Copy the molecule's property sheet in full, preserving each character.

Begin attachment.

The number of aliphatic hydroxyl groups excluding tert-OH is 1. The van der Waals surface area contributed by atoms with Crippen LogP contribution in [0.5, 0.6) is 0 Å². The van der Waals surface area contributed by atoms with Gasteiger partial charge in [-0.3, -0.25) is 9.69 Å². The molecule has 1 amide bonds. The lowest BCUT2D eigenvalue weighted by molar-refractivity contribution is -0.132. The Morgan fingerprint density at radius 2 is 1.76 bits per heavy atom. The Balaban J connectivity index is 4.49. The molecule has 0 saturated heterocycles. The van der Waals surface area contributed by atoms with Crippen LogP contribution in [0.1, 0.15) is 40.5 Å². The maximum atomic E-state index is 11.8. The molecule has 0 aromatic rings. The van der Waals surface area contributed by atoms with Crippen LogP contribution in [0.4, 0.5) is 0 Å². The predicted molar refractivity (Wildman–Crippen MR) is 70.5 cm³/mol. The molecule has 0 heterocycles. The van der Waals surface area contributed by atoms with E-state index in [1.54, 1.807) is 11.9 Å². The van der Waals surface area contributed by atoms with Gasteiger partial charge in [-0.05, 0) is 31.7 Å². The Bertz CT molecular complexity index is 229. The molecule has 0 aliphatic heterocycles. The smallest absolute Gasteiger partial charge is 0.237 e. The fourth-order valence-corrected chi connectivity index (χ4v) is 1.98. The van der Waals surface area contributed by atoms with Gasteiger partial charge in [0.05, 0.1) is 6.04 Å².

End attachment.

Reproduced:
The number of aliphatic hydroxyl groups excluding tert-OH is 1. The van der Waals surface area contributed by atoms with Crippen LogP contribution in [0.5, 0.6) is 0 Å². The van der Waals surface area contributed by atoms with Gasteiger partial charge in [-0.3, -0.25) is 9.69 Å². The molecule has 1 amide bonds. The lowest BCUT2D eigenvalue weighted by molar-refractivity contribution is -0.132. The Morgan fingerprint density at radius 2 is 1.76 bits per heavy atom. The Balaban J connectivity index is 4.49. The molecule has 0 saturated heterocycles. The van der Waals surface area contributed by atoms with Crippen LogP contribution in [0.1, 0.15) is 40.5 Å². The maximum atomic E-state index is 11.8. The molecule has 0 aromatic rings. The van der Waals surface area contributed by atoms with Crippen LogP contribution in [0.4, 0.5) is 0 Å². The predicted molar refractivity (Wildman–Crippen MR) is 70.5 cm³/mol. The molecule has 0 heterocycles. The van der Waals surface area contributed by atoms with E-state index in [1.54, 1.807) is 11.9 Å². The van der Waals surface area contributed by atoms with Gasteiger partial charge in [-0.05, 0) is 31.7 Å². The Bertz CT molecular complexity index is 229. The molecule has 0 aliphatic heterocycles. The smallest absolute Gasteiger partial charge is 0.237 e. The fourth-order valence-corrected chi connectivity index (χ4v) is 1.98. The van der Waals surface area contributed by atoms with Gasteiger partial charge in [0.05, 0.1) is 6.04 Å².